“We couldn’t do half as much as we did before”.

There is no difficulty for anyone to see that the pandemic had upturned people’s lives in all aspects including sports. COVID-19 has created a wave of consequences that have had a domino effect on sports teams all over the globe. It seems that even the smallest of gatherings have been under threat from the pandemic.

Local 16-year-old basketball player Ramona Kingdon from the London Feltham Warriors team who has been playing basketball for 4 years, was delighted to be discussing how sporting events such as basketball have dramatically shifted during the pandemic and how this has left the team afterward. The Feltham Warriors are known for being announced under 18’s conference league champions last season (2019-2020).

Before the arrival of the pandemic which brought the lockdown we all faced this year, she notes that training pre-hand was “just like any team” where there was “regular training and games that were planned out properly”. Kingdon adds that there was “more or less an organised schedule” since the beginning of the season- it seems that then, all of this was disrupted by a new arrival. She describes that there was a time when they couldn’t play basketball at all “when all the schools were closed”- “it was only in about July that we resumed playing, so I think it was about 4 months that we had off”. Training moved to local parks where she describes the setting as “cold and wet- the hoops didn’t even have nets and the backboards were just eroding right in front of your eyes”. It meant that training suddenly changed from one environment for the group to a completely different one in which they had to adapt in order to live out their basketball successes.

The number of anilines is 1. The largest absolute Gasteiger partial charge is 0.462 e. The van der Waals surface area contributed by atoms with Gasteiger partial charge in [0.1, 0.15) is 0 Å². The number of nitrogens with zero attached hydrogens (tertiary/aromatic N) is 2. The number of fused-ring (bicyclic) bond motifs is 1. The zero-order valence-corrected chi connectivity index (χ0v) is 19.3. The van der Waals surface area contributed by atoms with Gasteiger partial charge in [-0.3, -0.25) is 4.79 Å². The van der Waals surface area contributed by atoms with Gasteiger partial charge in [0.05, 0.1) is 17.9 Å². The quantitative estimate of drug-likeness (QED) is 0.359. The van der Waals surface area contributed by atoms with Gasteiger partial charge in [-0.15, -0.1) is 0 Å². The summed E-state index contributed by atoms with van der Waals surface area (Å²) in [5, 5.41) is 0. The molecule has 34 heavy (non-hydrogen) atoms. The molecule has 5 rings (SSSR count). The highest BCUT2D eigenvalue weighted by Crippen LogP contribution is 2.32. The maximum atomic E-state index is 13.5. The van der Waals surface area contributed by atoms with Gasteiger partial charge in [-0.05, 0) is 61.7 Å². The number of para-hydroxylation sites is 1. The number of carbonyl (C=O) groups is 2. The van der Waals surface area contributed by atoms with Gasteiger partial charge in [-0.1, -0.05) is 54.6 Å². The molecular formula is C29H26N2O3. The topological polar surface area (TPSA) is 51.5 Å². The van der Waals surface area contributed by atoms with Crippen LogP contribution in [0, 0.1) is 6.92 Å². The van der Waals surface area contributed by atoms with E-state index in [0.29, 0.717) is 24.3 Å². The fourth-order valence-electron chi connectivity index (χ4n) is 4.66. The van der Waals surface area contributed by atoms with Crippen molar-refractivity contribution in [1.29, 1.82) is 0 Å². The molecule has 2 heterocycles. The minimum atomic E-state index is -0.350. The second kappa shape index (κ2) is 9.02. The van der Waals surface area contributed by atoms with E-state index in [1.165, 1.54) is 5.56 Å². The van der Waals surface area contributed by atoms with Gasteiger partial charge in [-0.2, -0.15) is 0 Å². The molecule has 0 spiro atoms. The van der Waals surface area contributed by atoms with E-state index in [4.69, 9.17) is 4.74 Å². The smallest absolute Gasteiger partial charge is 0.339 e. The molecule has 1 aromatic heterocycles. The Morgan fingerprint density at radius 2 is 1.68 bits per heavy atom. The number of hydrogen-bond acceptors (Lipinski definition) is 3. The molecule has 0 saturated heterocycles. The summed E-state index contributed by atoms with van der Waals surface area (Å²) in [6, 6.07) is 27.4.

The pandemic caused the u16s premier league to be “all over the place”. Kingdon describes how they had to “rearrange training times and court bookings” which were still hard to get previous to lockdown life. Correspondingly, due to the number of people attending going down it meant that practice became more frequent to maintain the team’s high performance. A “massive challenge” that faced the Feltham Warriors was trying to sort out the teams down to older girls being no longer in the right age category to continue playing along and the team just getting smaller.

After the lockdown rules had eased, Kingdon recollects that “we now only have one training session a week” unlike when “we used to have 3 sessions a week”- it means that for the team their practice had to move to not only working altogether but now concentrate more heavily on solo improvement. Another struggle seems to be that others within the sport have to face is simply getting to the training. Buses are only taking on 14 people a time “and if we can’t get on the bus then we are further late to training which means the team is down on numbers”. But it’s not just down to sheer numbers- parents and family members/carers are also cautious of letting children onto public transport where they feel they may be at more of a risk.

For some, joining a new local sport may seem like the ideal thing to do after a reflection during the lockdown-It may seem like a new experience after the prolonging months of nothing. Yet there is still the challenge that faces not only the Feltham Warriors but all sports teams around the world which are having to adapt to new conditions and environments which has shaken the word ‘community’ forever. It means that communication in both sport and normal life may be harder, yet it still seems that the team is determined to be behind one another no matter what.